Good morning all! I haven’t posted anything in a little while, but will catch up soon. I’ve been a little under the weather for a while but have been doing some interesting things in the kitchen between bouts of bronchitis.
I received a very nice note and thanks from the co-owner of the Radical Tea Towel Company for my mentioning them in my previous post about tea towels. He asked if I would share more information including a link to their site so I hope you enjoy this. To get to his site go to theradicalteatowel.com and for this and more information from their website, go to the history page.
History of the tea towel
Since we humans first emerged from the primeval swamps we’ve needed to keep our cooking utensils dry. No wonder we’ve developed such a fascination with that most fundamental of accessories, the tea towel – or dish towel as it is sometimes called in the US.
Fast forward to the 18th century. The tea towel has reached the pinnacle of its perfection (never again to be matched until the arrival on the scene of the Radical Tea Towel Company in the 21st century).
Tea towels are now gracing the highest tables of the land and are made of linen, a delicate fibre derived from the flax of linseed plants. The soft texture of the fabric makes them ideal for drying expensive bone china, and tea towels are flourished with pride by the grand ladies of the time who are more than happy to do the drying up, not trusting their prized plates to their clumsy servants.
When not drying their crockery, these ladies would embroider the towels, creating beautiful heirlooms to be passed down through the generations. In today’s more democratic times, the Radical Tea Towel Company is pleased to be able to bring fine tea towels to the masses.
Made of linen, tea towels in those days were fragile – they needed to be washed very carefully and dried away from the glare of the sun. Fortunately for today’s crockery dryers, the Radical Tea Towel Company’s products are made of far tougher and durable high-grade cotton.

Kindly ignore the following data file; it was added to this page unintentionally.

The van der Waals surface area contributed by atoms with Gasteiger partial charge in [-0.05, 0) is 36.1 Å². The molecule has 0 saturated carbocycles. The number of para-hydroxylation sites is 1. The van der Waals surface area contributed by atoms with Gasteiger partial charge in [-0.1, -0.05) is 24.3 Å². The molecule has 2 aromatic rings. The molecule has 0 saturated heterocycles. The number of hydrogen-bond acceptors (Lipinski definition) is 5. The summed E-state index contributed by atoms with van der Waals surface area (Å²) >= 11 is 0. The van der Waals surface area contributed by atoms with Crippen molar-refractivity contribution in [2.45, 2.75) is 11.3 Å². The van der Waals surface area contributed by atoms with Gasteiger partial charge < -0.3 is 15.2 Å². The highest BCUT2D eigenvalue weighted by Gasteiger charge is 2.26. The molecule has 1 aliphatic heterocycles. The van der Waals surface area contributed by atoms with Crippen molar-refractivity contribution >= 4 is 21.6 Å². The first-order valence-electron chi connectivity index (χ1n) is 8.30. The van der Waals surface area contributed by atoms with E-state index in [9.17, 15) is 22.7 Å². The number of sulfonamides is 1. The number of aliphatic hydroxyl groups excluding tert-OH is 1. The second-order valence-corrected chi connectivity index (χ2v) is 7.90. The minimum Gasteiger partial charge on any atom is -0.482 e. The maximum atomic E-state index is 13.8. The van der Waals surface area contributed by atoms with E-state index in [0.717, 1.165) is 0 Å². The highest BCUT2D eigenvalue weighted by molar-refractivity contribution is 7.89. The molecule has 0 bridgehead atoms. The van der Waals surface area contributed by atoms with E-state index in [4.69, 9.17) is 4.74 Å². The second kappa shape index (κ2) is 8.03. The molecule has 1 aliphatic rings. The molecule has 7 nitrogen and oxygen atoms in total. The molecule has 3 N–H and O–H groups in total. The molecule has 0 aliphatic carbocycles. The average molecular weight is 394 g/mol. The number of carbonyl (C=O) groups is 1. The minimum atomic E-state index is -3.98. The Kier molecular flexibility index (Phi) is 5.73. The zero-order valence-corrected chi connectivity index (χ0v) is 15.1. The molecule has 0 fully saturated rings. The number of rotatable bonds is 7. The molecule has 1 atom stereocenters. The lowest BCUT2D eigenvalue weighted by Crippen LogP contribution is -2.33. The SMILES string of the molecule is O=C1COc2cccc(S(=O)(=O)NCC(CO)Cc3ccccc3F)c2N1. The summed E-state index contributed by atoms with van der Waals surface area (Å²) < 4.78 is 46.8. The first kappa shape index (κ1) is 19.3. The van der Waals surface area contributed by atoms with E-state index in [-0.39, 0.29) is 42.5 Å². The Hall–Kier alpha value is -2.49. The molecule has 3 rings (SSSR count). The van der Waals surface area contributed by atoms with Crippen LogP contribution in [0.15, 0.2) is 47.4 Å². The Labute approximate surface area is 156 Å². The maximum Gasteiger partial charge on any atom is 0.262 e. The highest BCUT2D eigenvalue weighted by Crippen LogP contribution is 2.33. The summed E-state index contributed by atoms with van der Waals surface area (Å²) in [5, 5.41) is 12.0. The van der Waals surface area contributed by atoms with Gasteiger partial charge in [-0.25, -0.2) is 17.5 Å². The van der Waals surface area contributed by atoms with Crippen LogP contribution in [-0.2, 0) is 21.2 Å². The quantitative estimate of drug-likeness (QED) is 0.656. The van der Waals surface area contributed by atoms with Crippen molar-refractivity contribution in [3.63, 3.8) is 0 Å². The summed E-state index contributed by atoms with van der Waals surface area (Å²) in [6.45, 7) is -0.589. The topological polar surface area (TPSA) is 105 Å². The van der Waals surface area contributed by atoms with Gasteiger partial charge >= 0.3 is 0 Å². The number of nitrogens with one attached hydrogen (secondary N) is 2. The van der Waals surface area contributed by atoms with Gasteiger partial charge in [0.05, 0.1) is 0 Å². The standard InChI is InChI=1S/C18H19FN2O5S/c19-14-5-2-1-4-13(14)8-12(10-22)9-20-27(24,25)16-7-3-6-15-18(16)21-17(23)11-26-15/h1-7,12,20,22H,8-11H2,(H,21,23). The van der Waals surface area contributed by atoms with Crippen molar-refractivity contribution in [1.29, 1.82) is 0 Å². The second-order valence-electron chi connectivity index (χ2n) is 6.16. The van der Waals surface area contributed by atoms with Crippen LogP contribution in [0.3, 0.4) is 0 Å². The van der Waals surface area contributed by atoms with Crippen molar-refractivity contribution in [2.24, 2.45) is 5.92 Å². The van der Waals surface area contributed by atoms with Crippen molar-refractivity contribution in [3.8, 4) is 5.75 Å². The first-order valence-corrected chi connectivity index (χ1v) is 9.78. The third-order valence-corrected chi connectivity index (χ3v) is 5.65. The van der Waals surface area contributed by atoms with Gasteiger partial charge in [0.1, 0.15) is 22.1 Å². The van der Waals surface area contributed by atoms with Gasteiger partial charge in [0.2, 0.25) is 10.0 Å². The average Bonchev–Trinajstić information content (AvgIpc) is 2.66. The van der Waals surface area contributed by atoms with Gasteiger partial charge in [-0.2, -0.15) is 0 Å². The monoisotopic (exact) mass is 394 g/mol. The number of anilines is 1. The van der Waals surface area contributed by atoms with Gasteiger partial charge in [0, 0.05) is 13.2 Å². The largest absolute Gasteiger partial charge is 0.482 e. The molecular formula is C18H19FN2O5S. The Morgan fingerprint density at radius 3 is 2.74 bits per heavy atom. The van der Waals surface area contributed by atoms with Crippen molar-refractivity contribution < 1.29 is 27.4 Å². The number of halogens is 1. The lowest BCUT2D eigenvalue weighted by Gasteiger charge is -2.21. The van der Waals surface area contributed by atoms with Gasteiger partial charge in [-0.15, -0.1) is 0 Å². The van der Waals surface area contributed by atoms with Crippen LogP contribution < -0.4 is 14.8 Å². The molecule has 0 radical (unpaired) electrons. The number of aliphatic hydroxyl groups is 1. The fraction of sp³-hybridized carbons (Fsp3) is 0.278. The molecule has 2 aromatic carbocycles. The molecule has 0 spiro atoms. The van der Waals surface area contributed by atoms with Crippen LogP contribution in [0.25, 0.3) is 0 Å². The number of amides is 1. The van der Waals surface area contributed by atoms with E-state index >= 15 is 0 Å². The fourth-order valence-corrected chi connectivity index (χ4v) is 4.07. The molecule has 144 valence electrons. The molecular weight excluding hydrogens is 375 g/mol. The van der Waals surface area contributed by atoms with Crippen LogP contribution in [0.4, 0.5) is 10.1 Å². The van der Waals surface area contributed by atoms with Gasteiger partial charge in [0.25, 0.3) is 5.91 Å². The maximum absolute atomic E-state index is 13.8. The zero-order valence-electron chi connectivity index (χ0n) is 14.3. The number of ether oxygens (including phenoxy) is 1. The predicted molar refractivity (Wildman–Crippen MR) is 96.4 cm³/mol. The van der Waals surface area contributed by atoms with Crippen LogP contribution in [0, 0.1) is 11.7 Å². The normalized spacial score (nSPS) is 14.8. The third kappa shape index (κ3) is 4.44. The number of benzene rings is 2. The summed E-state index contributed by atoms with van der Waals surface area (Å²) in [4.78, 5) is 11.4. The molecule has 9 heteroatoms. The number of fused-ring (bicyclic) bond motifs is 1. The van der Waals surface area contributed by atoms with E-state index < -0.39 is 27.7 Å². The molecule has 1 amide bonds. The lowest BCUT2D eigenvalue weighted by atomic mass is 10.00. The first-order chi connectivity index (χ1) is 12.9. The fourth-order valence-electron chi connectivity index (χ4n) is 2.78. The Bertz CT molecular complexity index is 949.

True to its name, the tea towel was in its element as an ingredient in the great British tea ceremony. There it rubbed shoulders with the finest crystal and chinaware and was designed to match the rest of the table linen. Often it was wrapped around the tea pot to insulate it, used to prevent drips or gracefully draped over bread and cakes to keep them fresh.
It was not until the Industrial Revolution that the tea towel became a mass-produced consumer item and manufacturers turned to fibres such as cotton.
In the early 20th century, American housewives – in good democratic tradition – would often reuse rough cotton animal feed sacks by cutting them up into dish towels. Not content with their unfinished appearance, however, they embroidered them with intricate patterns, despite the difficulty of working with the coarse weave of the sacks.
In modern times, tea towels can be made of cotton, linen union (a mixture of linen and cotton) or terrycloth, a thick cotton pile.
Still an object of fascination in the 21st century, the tea towel has become the canvas on which we paint our life and our obsessions. At the Radical Tea Towel Company we use the finest materials and printing techniques and combine them with bold messages. The results are unique tea towels and aprons that you will want to keep or give as presents to rally family, friends and relatives to the cause!
© 2013 The Radical Tea Towel Company